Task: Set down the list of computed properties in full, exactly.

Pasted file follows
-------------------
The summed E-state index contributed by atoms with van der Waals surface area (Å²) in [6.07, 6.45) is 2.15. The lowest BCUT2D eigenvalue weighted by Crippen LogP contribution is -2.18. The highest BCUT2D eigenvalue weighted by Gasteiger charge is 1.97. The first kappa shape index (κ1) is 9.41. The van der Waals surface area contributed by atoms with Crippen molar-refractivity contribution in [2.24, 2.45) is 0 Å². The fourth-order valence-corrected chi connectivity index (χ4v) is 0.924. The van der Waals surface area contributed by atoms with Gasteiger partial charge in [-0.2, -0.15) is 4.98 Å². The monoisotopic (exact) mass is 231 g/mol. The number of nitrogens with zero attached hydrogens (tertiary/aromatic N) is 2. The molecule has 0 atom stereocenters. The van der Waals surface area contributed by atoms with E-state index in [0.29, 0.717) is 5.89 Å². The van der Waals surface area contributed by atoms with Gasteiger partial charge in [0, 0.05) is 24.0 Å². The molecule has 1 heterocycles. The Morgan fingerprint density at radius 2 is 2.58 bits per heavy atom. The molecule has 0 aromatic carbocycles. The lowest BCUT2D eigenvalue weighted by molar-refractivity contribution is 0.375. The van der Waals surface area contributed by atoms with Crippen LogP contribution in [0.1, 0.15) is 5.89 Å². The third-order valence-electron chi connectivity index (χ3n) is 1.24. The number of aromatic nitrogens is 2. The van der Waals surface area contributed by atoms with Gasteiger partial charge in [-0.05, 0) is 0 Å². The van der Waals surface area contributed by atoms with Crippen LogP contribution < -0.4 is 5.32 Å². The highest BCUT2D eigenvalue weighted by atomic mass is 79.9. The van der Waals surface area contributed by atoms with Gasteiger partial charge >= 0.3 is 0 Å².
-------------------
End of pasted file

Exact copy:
The summed E-state index contributed by atoms with van der Waals surface area (Å²) in [6.07, 6.45) is 2.15. The lowest BCUT2D eigenvalue weighted by Crippen LogP contribution is -2.18. The highest BCUT2D eigenvalue weighted by Gasteiger charge is 1.97. The first kappa shape index (κ1) is 9.41. The van der Waals surface area contributed by atoms with Crippen molar-refractivity contribution in [2.24, 2.45) is 0 Å². The fourth-order valence-corrected chi connectivity index (χ4v) is 0.924. The van der Waals surface area contributed by atoms with Gasteiger partial charge in [-0.2, -0.15) is 4.98 Å². The monoisotopic (exact) mass is 231 g/mol. The number of nitrogens with zero attached hydrogens (tertiary/aromatic N) is 2. The molecule has 0 atom stereocenters. The van der Waals surface area contributed by atoms with E-state index in [0.29, 0.717) is 5.89 Å². The van der Waals surface area contributed by atoms with Gasteiger partial charge in [0, 0.05) is 24.0 Å². The molecule has 1 heterocycles. The Morgan fingerprint density at radius 2 is 2.58 bits per heavy atom. The molecule has 0 aromatic carbocycles. The lowest BCUT2D eigenvalue weighted by molar-refractivity contribution is 0.375. The van der Waals surface area contributed by atoms with Crippen LogP contribution in [0.1, 0.15) is 5.89 Å². The third-order valence-electron chi connectivity index (χ3n) is 1.24. The number of aromatic nitrogens is 2. The van der Waals surface area contributed by atoms with Gasteiger partial charge in [-0.05, 0) is 0 Å². The van der Waals surface area contributed by atoms with Crippen LogP contribution < -0.4 is 5.32 Å². The highest BCUT2D eigenvalue weighted by atomic mass is 79.9. The van der Waals surface area contributed by atoms with Gasteiger partial charge >= 0.3 is 0 Å².